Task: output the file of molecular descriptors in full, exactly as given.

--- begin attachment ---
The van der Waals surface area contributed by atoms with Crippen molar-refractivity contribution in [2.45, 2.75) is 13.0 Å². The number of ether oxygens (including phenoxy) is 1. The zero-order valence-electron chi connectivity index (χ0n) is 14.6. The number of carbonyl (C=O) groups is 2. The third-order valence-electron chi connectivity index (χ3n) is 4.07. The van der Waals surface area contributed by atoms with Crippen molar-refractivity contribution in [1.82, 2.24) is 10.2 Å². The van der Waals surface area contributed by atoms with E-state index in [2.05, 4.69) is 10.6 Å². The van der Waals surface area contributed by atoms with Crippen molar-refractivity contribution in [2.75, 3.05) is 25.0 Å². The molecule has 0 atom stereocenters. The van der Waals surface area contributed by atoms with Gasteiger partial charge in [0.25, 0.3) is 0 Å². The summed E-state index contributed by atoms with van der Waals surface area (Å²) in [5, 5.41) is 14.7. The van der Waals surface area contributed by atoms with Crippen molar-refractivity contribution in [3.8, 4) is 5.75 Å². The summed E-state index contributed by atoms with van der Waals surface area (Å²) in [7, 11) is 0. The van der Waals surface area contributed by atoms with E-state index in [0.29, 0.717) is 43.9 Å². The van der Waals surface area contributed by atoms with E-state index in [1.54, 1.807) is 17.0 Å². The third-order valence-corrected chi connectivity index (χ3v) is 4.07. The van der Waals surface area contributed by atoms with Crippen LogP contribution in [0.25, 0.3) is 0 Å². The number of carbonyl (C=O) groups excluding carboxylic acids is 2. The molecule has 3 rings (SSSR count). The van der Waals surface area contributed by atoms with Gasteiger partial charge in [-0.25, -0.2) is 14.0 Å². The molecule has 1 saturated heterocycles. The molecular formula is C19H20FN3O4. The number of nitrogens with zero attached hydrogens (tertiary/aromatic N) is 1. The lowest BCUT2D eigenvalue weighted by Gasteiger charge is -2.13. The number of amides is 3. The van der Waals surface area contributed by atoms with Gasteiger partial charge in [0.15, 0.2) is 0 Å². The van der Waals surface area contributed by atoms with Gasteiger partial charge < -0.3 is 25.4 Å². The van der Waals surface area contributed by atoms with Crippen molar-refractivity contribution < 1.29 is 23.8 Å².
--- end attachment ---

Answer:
The van der Waals surface area contributed by atoms with Crippen molar-refractivity contribution in [2.45, 2.75) is 13.0 Å². The number of ether oxygens (including phenoxy) is 1. The zero-order valence-electron chi connectivity index (χ0n) is 14.6. The number of carbonyl (C=O) groups is 2. The third-order valence-electron chi connectivity index (χ3n) is 4.07. The van der Waals surface area contributed by atoms with Crippen molar-refractivity contribution in [1.82, 2.24) is 10.2 Å². The van der Waals surface area contributed by atoms with E-state index in [2.05, 4.69) is 10.6 Å². The van der Waals surface area contributed by atoms with Crippen molar-refractivity contribution in [2.75, 3.05) is 25.0 Å². The molecule has 0 atom stereocenters. The van der Waals surface area contributed by atoms with Gasteiger partial charge in [0.25, 0.3) is 0 Å². The summed E-state index contributed by atoms with van der Waals surface area (Å²) in [5, 5.41) is 14.7. The van der Waals surface area contributed by atoms with Crippen molar-refractivity contribution in [3.8, 4) is 5.75 Å². The summed E-state index contributed by atoms with van der Waals surface area (Å²) in [7, 11) is 0. The van der Waals surface area contributed by atoms with E-state index in [0.29, 0.717) is 43.9 Å². The van der Waals surface area contributed by atoms with E-state index in [1.54, 1.807) is 17.0 Å². The third-order valence-corrected chi connectivity index (χ3v) is 4.07. The van der Waals surface area contributed by atoms with Crippen LogP contribution in [0.25, 0.3) is 0 Å². The number of carbonyl (C=O) groups excluding carboxylic acids is 2. The molecule has 3 rings (SSSR count). The van der Waals surface area contributed by atoms with Gasteiger partial charge in [-0.25, -0.2) is 14.0 Å². The molecule has 1 saturated heterocycles. The molecular formula is C19H20FN3O4. The number of nitrogens with zero attached hydrogens (tertiary/aromatic N) is 1. The lowest BCUT2D eigenvalue weighted by Gasteiger charge is -2.13. The number of amides is 3. The van der Waals surface area contributed by atoms with Gasteiger partial charge in [0.15, 0.2) is 0 Å². The van der Waals surface area contributed by atoms with Gasteiger partial charge < -0.3 is 25.4 Å². The van der Waals surface area contributed by atoms with Crippen molar-refractivity contribution < 1.29 is 23.8 Å².